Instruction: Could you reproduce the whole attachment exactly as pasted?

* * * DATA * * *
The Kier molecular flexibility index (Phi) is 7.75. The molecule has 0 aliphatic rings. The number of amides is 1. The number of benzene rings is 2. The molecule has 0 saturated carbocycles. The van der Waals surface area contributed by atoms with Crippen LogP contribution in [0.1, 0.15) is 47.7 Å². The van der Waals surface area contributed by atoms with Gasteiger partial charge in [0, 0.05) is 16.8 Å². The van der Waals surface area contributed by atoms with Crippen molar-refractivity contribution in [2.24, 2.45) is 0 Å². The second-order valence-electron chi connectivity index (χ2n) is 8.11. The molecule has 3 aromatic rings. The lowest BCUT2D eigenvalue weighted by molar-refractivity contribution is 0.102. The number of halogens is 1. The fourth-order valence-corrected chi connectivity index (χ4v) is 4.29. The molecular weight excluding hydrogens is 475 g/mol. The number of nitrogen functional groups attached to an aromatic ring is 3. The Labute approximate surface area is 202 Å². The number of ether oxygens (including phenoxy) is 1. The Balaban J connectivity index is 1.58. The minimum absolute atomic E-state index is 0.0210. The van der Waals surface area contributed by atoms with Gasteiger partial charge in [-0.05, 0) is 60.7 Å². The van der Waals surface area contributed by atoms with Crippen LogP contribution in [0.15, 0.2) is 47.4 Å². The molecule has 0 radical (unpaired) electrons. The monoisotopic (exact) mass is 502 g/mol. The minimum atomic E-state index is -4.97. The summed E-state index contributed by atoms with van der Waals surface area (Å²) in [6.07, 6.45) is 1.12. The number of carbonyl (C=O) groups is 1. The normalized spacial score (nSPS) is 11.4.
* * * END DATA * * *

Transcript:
The Kier molecular flexibility index (Phi) is 7.75. The molecule has 0 aliphatic rings. The number of amides is 1. The number of benzene rings is 2. The molecule has 0 saturated carbocycles. The van der Waals surface area contributed by atoms with Crippen LogP contribution in [0.1, 0.15) is 47.7 Å². The van der Waals surface area contributed by atoms with Gasteiger partial charge in [0, 0.05) is 16.8 Å². The van der Waals surface area contributed by atoms with Crippen molar-refractivity contribution in [2.24, 2.45) is 0 Å². The second-order valence-electron chi connectivity index (χ2n) is 8.11. The molecule has 3 aromatic rings. The lowest BCUT2D eigenvalue weighted by molar-refractivity contribution is 0.102. The number of halogens is 1. The fourth-order valence-corrected chi connectivity index (χ4v) is 4.29. The molecular weight excluding hydrogens is 475 g/mol. The number of nitrogen functional groups attached to an aromatic ring is 3. The Labute approximate surface area is 202 Å². The number of ether oxygens (including phenoxy) is 1. The Balaban J connectivity index is 1.58. The minimum absolute atomic E-state index is 0.0210. The van der Waals surface area contributed by atoms with Gasteiger partial charge in [-0.05, 0) is 60.7 Å². The van der Waals surface area contributed by atoms with Crippen LogP contribution in [0.15, 0.2) is 47.4 Å². The molecule has 0 radical (unpaired) electrons. The monoisotopic (exact) mass is 502 g/mol. The minimum atomic E-state index is -4.97. The summed E-state index contributed by atoms with van der Waals surface area (Å²) in [6.07, 6.45) is 1.12. The number of carbonyl (C=O) groups is 1. The normalized spacial score (nSPS) is 11.4.